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Chalgrave in 1086

Domesday Book was commissioned by William the Conqueror (1066-1087) at Christmas 1085. It was designed to show who held every piece of land in the newly conquered Kingdom of England. It was known colloquially as the Domesday Book because it was seen as being as final as the Last Judgement and as difficult to conceal things from. The book does not cover the whole country - Cumberland, Durham, Northumberland, and Westmorland were omitted and London and Winchester likewise, along with some other towns. A separate book, called Little Domesday covered the counties of Essex, Norfolk and Suffolk and, despite its name, it is actually bigger and more detailed than the Great Domesday Book containing the other counties.

Chalgrave has two entries in Domesday. The larger holding is that of Albert of Lorraine. It contained eight hides and two parts of one virgate. This is larger than the five hides given to Ealdred by the royal grant in 926. It contained thirteen villagers, four smallholders and six slaves. This number represents the heads of household. To get an idea of the total population it is probably necessary to multiply this figure by a factor of at least four suggesting a total population to somewhere around ninety to one hundred. The holding also had woodland for fifty pigs.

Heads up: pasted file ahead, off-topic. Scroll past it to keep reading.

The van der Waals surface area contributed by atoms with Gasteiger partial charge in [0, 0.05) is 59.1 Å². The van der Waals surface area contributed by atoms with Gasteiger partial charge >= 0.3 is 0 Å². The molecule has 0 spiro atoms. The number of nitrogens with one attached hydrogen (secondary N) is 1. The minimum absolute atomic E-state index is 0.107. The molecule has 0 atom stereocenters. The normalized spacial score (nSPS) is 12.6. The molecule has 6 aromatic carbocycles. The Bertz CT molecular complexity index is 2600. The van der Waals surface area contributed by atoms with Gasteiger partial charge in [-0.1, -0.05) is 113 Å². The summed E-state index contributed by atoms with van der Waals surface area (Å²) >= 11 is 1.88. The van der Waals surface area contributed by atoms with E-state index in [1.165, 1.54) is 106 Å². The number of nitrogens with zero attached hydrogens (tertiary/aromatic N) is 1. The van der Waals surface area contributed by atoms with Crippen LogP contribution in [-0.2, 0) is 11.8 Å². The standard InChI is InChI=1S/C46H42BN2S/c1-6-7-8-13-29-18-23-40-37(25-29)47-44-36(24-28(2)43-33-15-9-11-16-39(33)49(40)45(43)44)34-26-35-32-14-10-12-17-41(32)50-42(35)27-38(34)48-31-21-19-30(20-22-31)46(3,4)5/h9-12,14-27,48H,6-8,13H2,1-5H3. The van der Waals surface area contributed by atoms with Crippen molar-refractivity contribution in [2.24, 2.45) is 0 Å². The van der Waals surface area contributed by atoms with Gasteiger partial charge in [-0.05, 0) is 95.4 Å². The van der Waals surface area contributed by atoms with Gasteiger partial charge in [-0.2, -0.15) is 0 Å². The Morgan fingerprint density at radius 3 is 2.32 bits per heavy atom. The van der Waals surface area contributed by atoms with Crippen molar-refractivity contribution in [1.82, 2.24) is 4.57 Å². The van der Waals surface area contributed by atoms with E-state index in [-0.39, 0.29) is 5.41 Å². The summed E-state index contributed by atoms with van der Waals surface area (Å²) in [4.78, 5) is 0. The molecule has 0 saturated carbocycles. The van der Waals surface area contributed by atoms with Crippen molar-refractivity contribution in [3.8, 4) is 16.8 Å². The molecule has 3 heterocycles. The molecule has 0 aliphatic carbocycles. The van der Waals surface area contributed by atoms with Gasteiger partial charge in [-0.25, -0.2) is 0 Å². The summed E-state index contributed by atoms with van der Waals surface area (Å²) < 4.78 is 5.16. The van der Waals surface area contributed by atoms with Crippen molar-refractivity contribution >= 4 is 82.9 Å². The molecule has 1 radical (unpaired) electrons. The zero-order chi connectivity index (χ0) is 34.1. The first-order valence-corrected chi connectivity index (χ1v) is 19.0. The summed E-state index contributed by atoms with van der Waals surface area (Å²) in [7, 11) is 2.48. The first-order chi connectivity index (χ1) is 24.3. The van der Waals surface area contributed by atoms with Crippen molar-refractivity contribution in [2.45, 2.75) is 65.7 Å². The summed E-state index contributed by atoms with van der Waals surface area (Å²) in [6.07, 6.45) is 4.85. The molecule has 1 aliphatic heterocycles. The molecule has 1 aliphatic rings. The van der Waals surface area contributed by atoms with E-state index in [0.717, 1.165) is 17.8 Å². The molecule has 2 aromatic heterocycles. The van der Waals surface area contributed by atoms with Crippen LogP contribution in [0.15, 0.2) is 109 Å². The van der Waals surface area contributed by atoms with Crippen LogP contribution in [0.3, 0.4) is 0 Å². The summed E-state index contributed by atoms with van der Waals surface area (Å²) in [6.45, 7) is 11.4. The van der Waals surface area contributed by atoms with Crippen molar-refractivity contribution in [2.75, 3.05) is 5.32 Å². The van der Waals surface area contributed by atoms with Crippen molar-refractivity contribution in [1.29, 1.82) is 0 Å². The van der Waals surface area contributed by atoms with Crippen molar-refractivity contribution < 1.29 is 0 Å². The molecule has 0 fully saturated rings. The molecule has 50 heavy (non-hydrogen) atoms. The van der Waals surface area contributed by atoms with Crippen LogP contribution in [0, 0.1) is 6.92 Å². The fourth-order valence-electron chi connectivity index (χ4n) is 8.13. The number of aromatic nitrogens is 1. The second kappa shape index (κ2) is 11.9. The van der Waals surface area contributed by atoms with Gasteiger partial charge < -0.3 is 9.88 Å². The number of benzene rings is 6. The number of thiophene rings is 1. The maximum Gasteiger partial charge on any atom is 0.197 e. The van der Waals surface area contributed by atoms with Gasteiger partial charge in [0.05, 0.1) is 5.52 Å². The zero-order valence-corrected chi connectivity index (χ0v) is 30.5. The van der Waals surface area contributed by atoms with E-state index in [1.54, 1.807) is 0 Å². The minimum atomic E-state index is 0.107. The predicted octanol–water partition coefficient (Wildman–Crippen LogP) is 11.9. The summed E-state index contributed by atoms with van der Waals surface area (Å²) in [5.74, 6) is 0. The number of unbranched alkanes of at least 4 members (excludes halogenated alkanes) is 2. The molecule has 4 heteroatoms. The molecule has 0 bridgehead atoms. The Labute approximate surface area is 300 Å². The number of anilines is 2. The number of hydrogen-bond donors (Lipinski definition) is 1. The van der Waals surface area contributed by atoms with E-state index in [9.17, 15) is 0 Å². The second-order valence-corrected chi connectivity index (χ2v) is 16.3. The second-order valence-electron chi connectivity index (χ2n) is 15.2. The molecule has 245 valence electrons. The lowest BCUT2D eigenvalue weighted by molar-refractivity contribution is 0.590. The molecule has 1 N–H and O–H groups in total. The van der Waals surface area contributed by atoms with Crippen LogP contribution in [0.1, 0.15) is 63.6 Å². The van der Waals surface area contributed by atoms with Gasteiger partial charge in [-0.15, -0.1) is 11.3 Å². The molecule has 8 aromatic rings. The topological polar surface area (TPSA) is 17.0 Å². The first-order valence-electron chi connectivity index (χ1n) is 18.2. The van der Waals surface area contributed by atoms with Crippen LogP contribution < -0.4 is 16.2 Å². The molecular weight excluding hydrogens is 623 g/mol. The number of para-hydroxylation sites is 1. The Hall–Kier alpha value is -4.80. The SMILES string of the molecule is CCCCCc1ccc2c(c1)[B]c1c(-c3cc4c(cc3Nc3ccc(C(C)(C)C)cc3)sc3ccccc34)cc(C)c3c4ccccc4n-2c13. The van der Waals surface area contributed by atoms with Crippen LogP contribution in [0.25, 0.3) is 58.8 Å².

The value was £7 in 1086. Before 1066, by which time Albert was already owner, it was worth £6. This is an instance of a holding rising in value rather than, as often in Bedfordshire, falling after 1066. Clearly Chalgrave had not suffered from the depredations of William I's armies. This may seem surprising given that it lies on a major artery - Watling Street, but the Normans were moving not north-west but due north and east to put down revolts. It may also be that as the land belonged to a Frenchman, and a favourite of the new king as he had been of Edward the Confessor, it was spared any looting.

A much smaller piece of land in Chalgrave, just one third of a virgate, was held by Arnulf of Hesdin. It was valued at two shillings. Arnulf's only other Bedfordshire holding was in Toddington and so, presumably, the two holdings adjoined one another. Before 1066 this piece of land had been owned by one Edward White, presumably a native Englishman deprived in order to enrich one of William's French followers.